A rare mosaic floor with a design of the footprints of bird and mammals has been discovered in the excavation of a synagogue in the ancient settlement of Majdulia on the Golan Heights. The settlement was apparently established at the end of the Second Temple period, in the first century in the Common Era, but it disappeared at the end of the Third Century CE.
The unusual floor design indicates the changes in the Jewish community during the Roman period, “This is the ancient testimony of a colorful and decorated mosaic in a Golan synagogue and dates back to a period about which we have almost no knowledge of the Jewish community in the Golan in particular and few remnants of synagogues in Israel in general,” said Dr. Mechael Osband CORRECT SPELLING of the University of Haifa’s Zinman Institute of Archeology who led the excavations.
Osband’s team has been excavating in the ancient settlement of Majdulia next to the settlement of Natur, a moshav made up of both religious and secular families that is located adjacent to the Samakh Stream and only 10 kilometers from Lake Kinneret.
A few years ago, the researchers found the remains of a synagogue in a place with a rectangular floor plan measuring 13 x 23 meters. Finding the remains of the synagogue was of great importance, as until a few years ago, historians and archeologists believed that the Jewish settlement in the Golan ceased to exist after the Great Revolt with the destruction of Gamla in 67 CE. The synagogue findings, along with similar evidence from other excavations and surveys in recent years, bolstered the understanding that the Jewish community continued to exist. The last excavation season in the synagogue added new and important understandings of the development of Jewish life over the years and life in the countryside during the Roman period in the Golan.
“This is the earliest discovery of a colorful and decorated mosaic in a Golan synagogue, dating back to the third century CE,” said Osband. “We see an interesting combination of the continued tradition of synagogues from the Second Temple period, such as the seating arrangement and the relative lack of architectural decorations, with new added elements that would later become common in synagogues over time, such as a colorful mosaic that features animals.”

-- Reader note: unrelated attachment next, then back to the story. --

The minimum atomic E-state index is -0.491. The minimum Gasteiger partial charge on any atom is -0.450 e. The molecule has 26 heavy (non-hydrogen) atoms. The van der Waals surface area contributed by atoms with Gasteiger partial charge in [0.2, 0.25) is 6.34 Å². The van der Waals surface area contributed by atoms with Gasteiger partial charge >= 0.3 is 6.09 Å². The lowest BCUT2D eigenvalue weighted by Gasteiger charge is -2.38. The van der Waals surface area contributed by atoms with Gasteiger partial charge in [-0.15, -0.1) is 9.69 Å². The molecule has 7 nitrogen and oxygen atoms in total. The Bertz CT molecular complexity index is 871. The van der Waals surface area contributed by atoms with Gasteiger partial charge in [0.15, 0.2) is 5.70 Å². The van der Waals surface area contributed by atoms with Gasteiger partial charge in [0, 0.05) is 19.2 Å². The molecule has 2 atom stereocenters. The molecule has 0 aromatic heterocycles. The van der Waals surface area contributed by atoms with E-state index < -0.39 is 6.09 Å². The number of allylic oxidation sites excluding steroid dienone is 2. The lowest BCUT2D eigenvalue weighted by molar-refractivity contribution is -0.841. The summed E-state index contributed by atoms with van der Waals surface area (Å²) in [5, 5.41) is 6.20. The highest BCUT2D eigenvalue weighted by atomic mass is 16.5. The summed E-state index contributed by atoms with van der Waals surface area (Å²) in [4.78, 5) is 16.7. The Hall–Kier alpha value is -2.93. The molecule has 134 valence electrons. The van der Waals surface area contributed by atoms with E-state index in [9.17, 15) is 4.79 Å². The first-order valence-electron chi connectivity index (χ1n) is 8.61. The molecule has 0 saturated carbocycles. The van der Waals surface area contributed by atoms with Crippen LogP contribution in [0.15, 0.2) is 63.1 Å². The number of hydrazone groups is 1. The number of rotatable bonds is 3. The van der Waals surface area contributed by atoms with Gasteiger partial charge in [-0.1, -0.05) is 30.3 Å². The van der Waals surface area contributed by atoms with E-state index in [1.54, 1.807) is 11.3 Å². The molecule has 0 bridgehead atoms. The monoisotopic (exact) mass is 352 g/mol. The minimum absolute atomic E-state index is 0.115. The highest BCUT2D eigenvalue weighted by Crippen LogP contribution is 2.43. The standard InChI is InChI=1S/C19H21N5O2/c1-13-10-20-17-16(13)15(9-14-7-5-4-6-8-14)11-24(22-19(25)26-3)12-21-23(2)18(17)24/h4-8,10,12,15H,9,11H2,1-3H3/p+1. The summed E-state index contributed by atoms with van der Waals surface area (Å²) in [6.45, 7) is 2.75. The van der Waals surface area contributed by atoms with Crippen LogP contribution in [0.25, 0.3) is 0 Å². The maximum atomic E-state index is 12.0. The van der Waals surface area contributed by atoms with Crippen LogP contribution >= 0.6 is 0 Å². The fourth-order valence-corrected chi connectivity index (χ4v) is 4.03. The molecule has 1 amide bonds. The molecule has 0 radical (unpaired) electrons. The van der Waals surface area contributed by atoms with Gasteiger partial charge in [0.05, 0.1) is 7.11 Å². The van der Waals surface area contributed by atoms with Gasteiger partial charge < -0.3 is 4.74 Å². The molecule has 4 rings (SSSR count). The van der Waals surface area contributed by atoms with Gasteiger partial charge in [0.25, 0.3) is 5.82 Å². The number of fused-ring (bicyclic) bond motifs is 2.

Inside the synagogue, researchers were able to uncover colored mosaic sections. The building was exposed with the help of Shalom Ariel who joined the project as part of his graduate studies in Eretz Israel studies at the Kinneret College, and without his dedication and patience it is doubtful whether the building’s investigation in general and the mosaic in particular could be promoted to their present state, Osband added.
The fact that the settlement was abandoned in the late Third Century made it possible to more accurately date the findings. Only the lower tiers of the synagogue survived, and the mosaic in a few sections alone remained, apparently due to deliberate dismantling of the structure over the years.
The mosaic sections that were exposed indicate that the lounge (side halls) floor was colorful and characterized by the richness of geometric shapes. However, the mosaic in the main hall turned out to be more complex and elaborate, and despite its poor state of preservation, the legs of birds and of a number of unidentified animals can still be seen.
The researchers say that the mosaic’s rich design may prove that the synagogue was changed at some point in time into a place of learning and prayer for the whole Jewish community. “We know that synagogues at the end of the Second Temple period were mainly used as a place of Torah study. Synagogues at the end of the Roman period and especially in the Byzantine period are used as a place for prayer, a kind of ‘little temple’ – so they are much more luxurious. It is not uncommon to include fancy mosaics. They are some of the earliest found so far to indicate that as early as the third century the synagogues are beginning to undergo this important change of consciousness,” Osband concluded.